What you learn before and after a conference can have just as much value as what you pick up in the talks and workshops. Luckily for me, the before, during and after of ILC IH Brno’s 4 the Young Ones conference were all brimming with insights – Friday evening to Sunday afternoon, well beyond the six hours at the conference itself! Here’s a summary…
1. Enthusiasm + organisation = magic
Friday 20.30 At dinner, Ben Herbert (British Council, Prague) was talking about his high regard for Anette Igel as a teacher trainer (and a person, of course – it’s hard to separate the two). His comment of how she combines high levels of enthusiasm and organisation simultaneously struck a chord with me. I find that I have genuine enthusiasm to start something, but once I go about it, the more regimented I am until it’s finished; rarely do the two qualities co-exist. Something to work on!
2. Be more human
Saturday 07.45 Chatting with Gianni (IH Rome Manzoni) over breakfast before the conference, he was telling me about his presentation with Kylie entitled ‘Retrotastic: revamping, revitalising, revisiting old favourites’. The main thing I took was that getting students in a classroom just to sit them in front of a screen the whole time offers nothing that they can’t do at home. Sure, one of my core teaching values is providing real life activities in class, and integrating tech has a role to play, but human interaction in all its form is the true beauty in any lesson.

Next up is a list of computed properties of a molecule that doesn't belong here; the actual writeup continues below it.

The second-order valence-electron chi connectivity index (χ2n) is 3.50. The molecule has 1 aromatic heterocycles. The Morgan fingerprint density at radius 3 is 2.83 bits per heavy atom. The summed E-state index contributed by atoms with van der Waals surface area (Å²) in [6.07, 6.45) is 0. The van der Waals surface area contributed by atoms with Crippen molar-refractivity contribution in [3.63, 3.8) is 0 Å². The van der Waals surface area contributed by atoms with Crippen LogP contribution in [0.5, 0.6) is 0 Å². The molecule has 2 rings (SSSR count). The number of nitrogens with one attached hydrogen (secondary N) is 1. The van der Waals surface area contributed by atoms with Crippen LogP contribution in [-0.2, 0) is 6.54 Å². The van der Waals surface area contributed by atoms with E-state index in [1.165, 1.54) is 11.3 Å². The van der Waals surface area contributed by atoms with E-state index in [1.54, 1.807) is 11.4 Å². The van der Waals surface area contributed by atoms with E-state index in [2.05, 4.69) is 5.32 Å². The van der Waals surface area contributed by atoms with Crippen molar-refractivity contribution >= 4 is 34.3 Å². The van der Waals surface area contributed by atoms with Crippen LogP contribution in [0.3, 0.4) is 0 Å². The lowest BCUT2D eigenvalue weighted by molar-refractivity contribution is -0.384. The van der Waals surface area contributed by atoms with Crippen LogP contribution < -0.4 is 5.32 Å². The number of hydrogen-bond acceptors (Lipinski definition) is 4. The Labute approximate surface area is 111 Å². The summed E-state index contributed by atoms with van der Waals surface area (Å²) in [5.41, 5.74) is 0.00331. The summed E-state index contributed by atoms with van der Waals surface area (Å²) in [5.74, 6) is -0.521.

3. No carrot or stick – just listen and respect.
Saturday 13.00 In Ben’s excellent session on motivating teens, he talked about a wild-sounding class he once taught, where a lack of discipline was his first obstacle. He won them over by listening to their preferences, getting to know them as people rather than ‘naughty teens’, and incorporating their likes into his lessons (Edurio is an excellent tool of you´d like this data through an online survey.) “What about the stick?” I asked in the QandA. “There is no stick” said Ben. This was very insightful: each lesson is an ecosystem of human interaction, and mutual respect is earned gently, not by force. My own tendency is to be attracted to the challenge of a direct mano a mano with misbehaving learners. “Oooooh a confrontation”, the voice in my head says, limbering up like a boxer, “let’s dance”; but this is probably more to do with my own ego rather than creating positive classroom dynamics (I’ve just started reading Ego is the Enemy by Ryan Holiday – more on this another day I’m sure). Something else to work on!
4. Industrial model → agricultural model of education